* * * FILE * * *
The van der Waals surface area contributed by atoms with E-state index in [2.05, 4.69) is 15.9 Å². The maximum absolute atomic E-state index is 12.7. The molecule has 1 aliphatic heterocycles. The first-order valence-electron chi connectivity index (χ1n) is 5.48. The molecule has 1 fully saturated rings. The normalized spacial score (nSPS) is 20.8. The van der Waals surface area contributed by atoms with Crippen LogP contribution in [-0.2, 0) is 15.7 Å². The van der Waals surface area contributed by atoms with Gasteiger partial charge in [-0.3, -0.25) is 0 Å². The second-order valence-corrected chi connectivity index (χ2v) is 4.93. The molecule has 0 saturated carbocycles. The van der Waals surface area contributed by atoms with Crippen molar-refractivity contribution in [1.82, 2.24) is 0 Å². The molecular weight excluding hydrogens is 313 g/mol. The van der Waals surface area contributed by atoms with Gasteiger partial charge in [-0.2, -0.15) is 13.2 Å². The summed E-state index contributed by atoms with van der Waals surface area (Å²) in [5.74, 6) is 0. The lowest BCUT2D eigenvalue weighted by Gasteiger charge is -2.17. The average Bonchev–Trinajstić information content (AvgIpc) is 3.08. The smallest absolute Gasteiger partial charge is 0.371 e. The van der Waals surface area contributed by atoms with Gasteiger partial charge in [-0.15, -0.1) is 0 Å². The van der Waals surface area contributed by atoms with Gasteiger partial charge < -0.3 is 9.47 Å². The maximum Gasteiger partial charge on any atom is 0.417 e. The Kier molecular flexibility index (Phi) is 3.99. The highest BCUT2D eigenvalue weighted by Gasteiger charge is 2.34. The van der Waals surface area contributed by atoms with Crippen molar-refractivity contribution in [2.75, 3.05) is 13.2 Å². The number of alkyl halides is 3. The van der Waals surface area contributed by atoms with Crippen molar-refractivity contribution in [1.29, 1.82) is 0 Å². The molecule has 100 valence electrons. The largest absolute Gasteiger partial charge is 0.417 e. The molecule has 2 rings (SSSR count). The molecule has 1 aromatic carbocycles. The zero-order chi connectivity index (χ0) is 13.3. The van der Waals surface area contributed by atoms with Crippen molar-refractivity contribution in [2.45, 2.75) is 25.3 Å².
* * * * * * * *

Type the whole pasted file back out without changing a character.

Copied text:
The van der Waals surface area contributed by atoms with E-state index in [2.05, 4.69) is 15.9 Å². The maximum absolute atomic E-state index is 12.7. The molecule has 1 aliphatic heterocycles. The first-order valence-electron chi connectivity index (χ1n) is 5.48. The molecule has 1 fully saturated rings. The normalized spacial score (nSPS) is 20.8. The van der Waals surface area contributed by atoms with Crippen LogP contribution in [-0.2, 0) is 15.7 Å². The van der Waals surface area contributed by atoms with Gasteiger partial charge in [-0.3, -0.25) is 0 Å². The second-order valence-corrected chi connectivity index (χ2v) is 4.93. The molecule has 0 saturated carbocycles. The van der Waals surface area contributed by atoms with Crippen molar-refractivity contribution in [1.82, 2.24) is 0 Å². The molecular weight excluding hydrogens is 313 g/mol. The van der Waals surface area contributed by atoms with Gasteiger partial charge in [-0.2, -0.15) is 13.2 Å². The summed E-state index contributed by atoms with van der Waals surface area (Å²) in [5.74, 6) is 0. The lowest BCUT2D eigenvalue weighted by Gasteiger charge is -2.17. The average Bonchev–Trinajstić information content (AvgIpc) is 3.08. The smallest absolute Gasteiger partial charge is 0.371 e. The van der Waals surface area contributed by atoms with Gasteiger partial charge in [-0.15, -0.1) is 0 Å². The van der Waals surface area contributed by atoms with Gasteiger partial charge < -0.3 is 9.47 Å². The maximum Gasteiger partial charge on any atom is 0.417 e. The Kier molecular flexibility index (Phi) is 3.99. The highest BCUT2D eigenvalue weighted by Gasteiger charge is 2.34. The van der Waals surface area contributed by atoms with Crippen molar-refractivity contribution in [2.75, 3.05) is 13.2 Å². The number of alkyl halides is 3. The van der Waals surface area contributed by atoms with Crippen molar-refractivity contribution in [1.29, 1.82) is 0 Å². The molecule has 100 valence electrons. The largest absolute Gasteiger partial charge is 0.417 e. The molecule has 2 rings (SSSR count). The molecule has 1 aromatic carbocycles. The zero-order chi connectivity index (χ0) is 13.3. The van der Waals surface area contributed by atoms with Crippen molar-refractivity contribution in [2.45, 2.75) is 25.3 Å².